var options = {

         hostname: ‘developer-api.nest.com’,

         port: 443,

         path: ’/devices/thermostats/’ + thermostat,

         method: ‘PUT’,

         headers: {‘Authorization’ : ‘Bearer ’ + NEST_TOKEN}

       };

       doRequest(options, function(body) {

               console.log(“SetTemp on device onResponse from nest: ” + body);

               eventCallback(body);

               }, 0, ’{“target_temperature_f”:’ + temperature + ’}’);

}

Lastly, this function calls the Nest API to actually set the temperature. This is using the PUT method with the temperature data. Here we’re passing a JSON string with the data passed to the API, target_temperare_f and the desired temperature.

// Create the handler that responds to the Alexa Request.

exports.handler = function (event, context) {

   // Create an instance of the NestSkill skill.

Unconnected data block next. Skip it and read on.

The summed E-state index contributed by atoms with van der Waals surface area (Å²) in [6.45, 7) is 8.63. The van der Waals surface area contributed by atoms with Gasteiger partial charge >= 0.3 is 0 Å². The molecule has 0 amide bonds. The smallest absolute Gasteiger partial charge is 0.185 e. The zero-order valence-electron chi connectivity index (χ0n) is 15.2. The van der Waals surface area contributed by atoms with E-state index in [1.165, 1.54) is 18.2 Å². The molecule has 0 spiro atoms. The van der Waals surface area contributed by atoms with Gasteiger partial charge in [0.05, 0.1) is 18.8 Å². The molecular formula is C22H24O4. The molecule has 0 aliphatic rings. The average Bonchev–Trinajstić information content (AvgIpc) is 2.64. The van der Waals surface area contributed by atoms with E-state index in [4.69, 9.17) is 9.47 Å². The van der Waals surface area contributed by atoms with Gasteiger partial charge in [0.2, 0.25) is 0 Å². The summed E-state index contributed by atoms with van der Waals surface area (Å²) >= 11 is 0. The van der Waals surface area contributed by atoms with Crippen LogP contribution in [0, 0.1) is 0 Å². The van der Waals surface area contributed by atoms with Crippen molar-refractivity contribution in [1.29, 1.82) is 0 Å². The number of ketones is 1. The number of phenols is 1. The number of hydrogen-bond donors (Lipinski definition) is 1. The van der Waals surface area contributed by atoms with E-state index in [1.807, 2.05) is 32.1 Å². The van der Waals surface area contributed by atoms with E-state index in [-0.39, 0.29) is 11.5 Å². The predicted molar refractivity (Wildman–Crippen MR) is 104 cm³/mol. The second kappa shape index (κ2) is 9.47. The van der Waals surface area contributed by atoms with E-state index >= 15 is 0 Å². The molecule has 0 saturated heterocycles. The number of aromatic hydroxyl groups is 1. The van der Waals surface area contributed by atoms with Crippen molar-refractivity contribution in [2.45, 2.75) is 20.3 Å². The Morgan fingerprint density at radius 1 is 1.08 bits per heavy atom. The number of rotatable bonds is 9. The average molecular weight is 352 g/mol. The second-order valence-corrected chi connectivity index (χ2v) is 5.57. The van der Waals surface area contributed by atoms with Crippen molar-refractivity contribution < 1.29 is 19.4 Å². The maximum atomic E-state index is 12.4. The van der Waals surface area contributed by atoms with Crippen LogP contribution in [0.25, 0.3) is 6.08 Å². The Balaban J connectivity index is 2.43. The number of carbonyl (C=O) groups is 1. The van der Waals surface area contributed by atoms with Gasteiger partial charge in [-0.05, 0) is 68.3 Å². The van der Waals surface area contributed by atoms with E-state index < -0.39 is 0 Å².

var nestSkill = new NestSkill();

   nestSkill.execute(event, context);

};

This last function is just the initialization of the Skill.

Phew, we made it through the code. Try not to judge too much, I just wanted to get it working.

Now that we have the code complete, we need to push this to our Lambda function. Zip the AlexaSkill.js and index.js and upload this zip to your function. You can now test in the browser with the two JSON invocation samples you got earlier. If you are successful, you’ll get back a response with what Alexa would speak and the card details. You should then be able to actually run this on your Echo!

See, I promised it wouldn’t be too hard.

For reference:

Nest API: https://developer.nest.com/documentation/cloud/rest-guide

Alexa Skills SDK and Lambda Setup: https://developer.amazon.com/public/solutions/alexa/alexa-skills-kit/docs/testing-an-alexa-skill